Later on, David steals another man’s wife and contrives a plan to have that man murdered on the battlefield. David thinks he’s gotten away with it until Nathan, the loyal friend, shows up to confront David with his sin. Nathan didn’t want to see David fail, but he wanted to give him a chance to confess and repent.

Near the end of David’s life, one of David’s sons, Adonijah, wanted to take the throne for himself. Many of the officials in David’s palace jumped on the bandwagon, but loyal Nathan did not. In fact, Nathan even got word to the King about Adonijah’s plans. As a result, David asked Nathan to anoint Solomon as king.

During David’s life, Nathan wrote David’s biography. If Nathan was just a mindless Yes-man, he could have easily left out the messy parts of David’s life. But the loyal friend wanted to show future readers that we all mess up, but God forgives and restores us when we repent.

Nathan’s name means the gift God gave or a giver. Both meanings fit this loyal man.

David was so blessed by Nathan’s loyalty that he named one of his sons after the prophet.

Loyal friends give their friends the gift of life. They don’t let friends go down a destructive path. They don’t join with others when they attack. They remain constant, always-there, friends.

What a blessing to be called a loyal friend! And what an even greater blessing to have “Nathans” in our own lives!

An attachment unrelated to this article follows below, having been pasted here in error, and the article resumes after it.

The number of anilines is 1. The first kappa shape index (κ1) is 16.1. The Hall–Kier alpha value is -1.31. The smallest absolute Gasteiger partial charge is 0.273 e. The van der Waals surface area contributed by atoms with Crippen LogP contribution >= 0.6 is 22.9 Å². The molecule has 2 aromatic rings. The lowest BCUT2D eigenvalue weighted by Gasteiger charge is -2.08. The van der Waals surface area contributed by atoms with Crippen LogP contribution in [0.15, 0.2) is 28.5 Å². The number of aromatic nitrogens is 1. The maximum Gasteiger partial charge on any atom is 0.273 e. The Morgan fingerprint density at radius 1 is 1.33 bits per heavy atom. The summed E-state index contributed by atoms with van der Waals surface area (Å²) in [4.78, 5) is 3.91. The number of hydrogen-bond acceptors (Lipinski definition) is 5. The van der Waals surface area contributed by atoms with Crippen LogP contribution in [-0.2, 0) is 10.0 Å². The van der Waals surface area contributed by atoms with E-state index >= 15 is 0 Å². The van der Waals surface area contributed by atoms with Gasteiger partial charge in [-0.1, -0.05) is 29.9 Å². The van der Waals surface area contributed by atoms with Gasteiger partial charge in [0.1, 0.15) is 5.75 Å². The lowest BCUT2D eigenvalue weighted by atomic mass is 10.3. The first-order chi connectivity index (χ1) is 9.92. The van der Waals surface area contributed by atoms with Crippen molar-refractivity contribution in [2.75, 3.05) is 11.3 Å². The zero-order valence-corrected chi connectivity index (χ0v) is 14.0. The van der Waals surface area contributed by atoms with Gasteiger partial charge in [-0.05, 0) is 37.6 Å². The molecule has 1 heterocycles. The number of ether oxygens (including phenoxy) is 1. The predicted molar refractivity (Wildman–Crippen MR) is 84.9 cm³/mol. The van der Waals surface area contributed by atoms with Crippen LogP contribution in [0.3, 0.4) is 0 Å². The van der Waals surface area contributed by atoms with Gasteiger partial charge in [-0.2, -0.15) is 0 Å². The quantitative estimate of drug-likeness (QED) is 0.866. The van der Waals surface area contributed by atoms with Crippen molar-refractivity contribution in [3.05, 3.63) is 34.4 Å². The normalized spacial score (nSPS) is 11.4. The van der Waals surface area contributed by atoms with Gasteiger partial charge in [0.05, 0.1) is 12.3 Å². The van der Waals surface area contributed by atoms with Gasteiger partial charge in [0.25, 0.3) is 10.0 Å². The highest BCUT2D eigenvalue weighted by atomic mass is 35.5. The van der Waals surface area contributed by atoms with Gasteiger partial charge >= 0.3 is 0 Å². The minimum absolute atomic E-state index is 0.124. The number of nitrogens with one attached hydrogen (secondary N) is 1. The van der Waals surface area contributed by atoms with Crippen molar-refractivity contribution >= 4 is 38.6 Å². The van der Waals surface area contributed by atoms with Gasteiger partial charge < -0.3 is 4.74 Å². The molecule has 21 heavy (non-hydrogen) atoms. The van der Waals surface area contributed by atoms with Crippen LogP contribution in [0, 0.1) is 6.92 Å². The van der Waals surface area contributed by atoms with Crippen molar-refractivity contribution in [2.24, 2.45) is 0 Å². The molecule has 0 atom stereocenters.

Success Is Going

King David is one of the most well-known characters in the Old Testament. Such incredible stories are told about him that his life can be summed up in one phrase that occurs four times in Scripture—The Lord gave David victory everywhere he went (2 Samuel 8:6, 14; 1 Chronicles 18:6, 13).

When David was faced with a challenge or an enemy, he threw himself fully into meeting the enemy head-on, and he was always successful. There is no record of David ever being defeated in battle. If he went out, he won.

Aha, keyword alert—The Lord gave David victory everywhere he WENT.

The only times David was defeated was when he stood still:

• When his son Absalom killed another of David’s sons, Amnon, David didn’t do anything. Even when Absalom returned from exile, David stayed home and didn’t reconcile with his son (2 Samuel 13-15).

• David’s son Adonijah behaved inappropriately and eventually rebelled against David, too. But David “never interfered with him by asking, ‘Why do you behave as you do?’” (1 Kings 1:6).

• David lusted after and then committed adultery with Bathsheba when, “In the spring, at the time when kings go off to war, Joab led out the armed forces. … But David remained in Jerusalem” (1 Chronicles 20:1).

• David angered God by ordering that a census be taken of all of the men eligible for military service in Israel. “So David said to Joab and the commanders of the troops, ‘Go and count…” (1 Chronicles 21:2). In other words, David stayed while others went.

Solomon correctly noted, “The path of life leads upward for the wise to keep him from going down to the grave” (Proverbs 15:24). There are only two directions: forward (or up) OR backward (or down). There is no standing still.

The Lord gave David victory everywhere he WENT, not everywhere he stood still. To stand still is to begin to go backward.

Is there a battle you need to fight? Is there a challenge you’ve been avoiding? Is there something you need to complete? Are you waiting for something to happen? Are you content just to stand still?

Stop standing still and start going! If you are following God, He will give you victory everywhere you go.